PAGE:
Overall, however, this is an excellent book, highly relevant to anyone with an interest in Dublin or in bridges, particularly the role that they play in urban history. As already noted, it's a very attractive book, exceptionally well-illustrated, and a great example of what can be produced by people who allow their passion for a subject to drive what they do.

14 March 2017

Winner announced in Upper Orwell Crossings competition


The winner of Suffolk County Council's competition to choose an architect for two new bridges across the Upper Orwell has been announced as Foster and Partners.

I discussed this RIBA-organised contest at length last August, and again in September. You may recall that this is not a conventional bridge design competition: it's quite possible that the winner's designs will never get built. It was a contest to select an architect to partner the project's engineering consultant, WSP | Parsons Brinckerhoff, who had already been selected.

There was much to criticise in how the contest was initially set up: its limitation to large firms (overturned after protests), the desire for an arranged marriage rather than allowing natural design partnerships to form, and the intention for architects to demonstrate their worth in isolation i.e. without actually working with the project's engineer. Of the various shortlisted firms, several either had internal engineering expertise anyway or brought along their own choice of partner.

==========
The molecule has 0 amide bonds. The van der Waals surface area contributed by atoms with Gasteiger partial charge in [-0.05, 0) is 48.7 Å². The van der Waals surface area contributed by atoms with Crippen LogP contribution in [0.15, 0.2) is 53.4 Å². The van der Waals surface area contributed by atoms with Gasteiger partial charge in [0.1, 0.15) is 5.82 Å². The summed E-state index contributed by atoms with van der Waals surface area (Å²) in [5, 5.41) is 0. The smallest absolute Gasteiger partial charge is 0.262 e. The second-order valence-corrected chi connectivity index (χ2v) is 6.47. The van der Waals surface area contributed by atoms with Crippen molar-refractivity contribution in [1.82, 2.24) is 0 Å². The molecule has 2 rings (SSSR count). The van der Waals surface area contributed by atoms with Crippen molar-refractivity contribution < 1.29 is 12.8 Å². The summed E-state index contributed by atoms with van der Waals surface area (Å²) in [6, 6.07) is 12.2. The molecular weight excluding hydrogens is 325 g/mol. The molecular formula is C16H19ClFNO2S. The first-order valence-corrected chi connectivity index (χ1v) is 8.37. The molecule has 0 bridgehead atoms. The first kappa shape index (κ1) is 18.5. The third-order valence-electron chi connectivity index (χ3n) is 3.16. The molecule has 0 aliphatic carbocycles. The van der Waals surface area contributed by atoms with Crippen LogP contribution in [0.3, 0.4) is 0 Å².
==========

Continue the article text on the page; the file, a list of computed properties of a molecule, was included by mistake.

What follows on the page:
As originally promoted, entrants had to submit two entries for both bridges required, and would be evaluated 40% on price. I wonder whether these criteria survived, as only one design has been released from the winner, and they do not have the reputation of charging at the bottom of the scale. Alternatively, maybe they were the cheapest, and the design presented was only second best. I think we may never know.

It's difficult to comment in detail on what can be seen of the winning design. Without drawings or context, they say little. However, a few things are clear.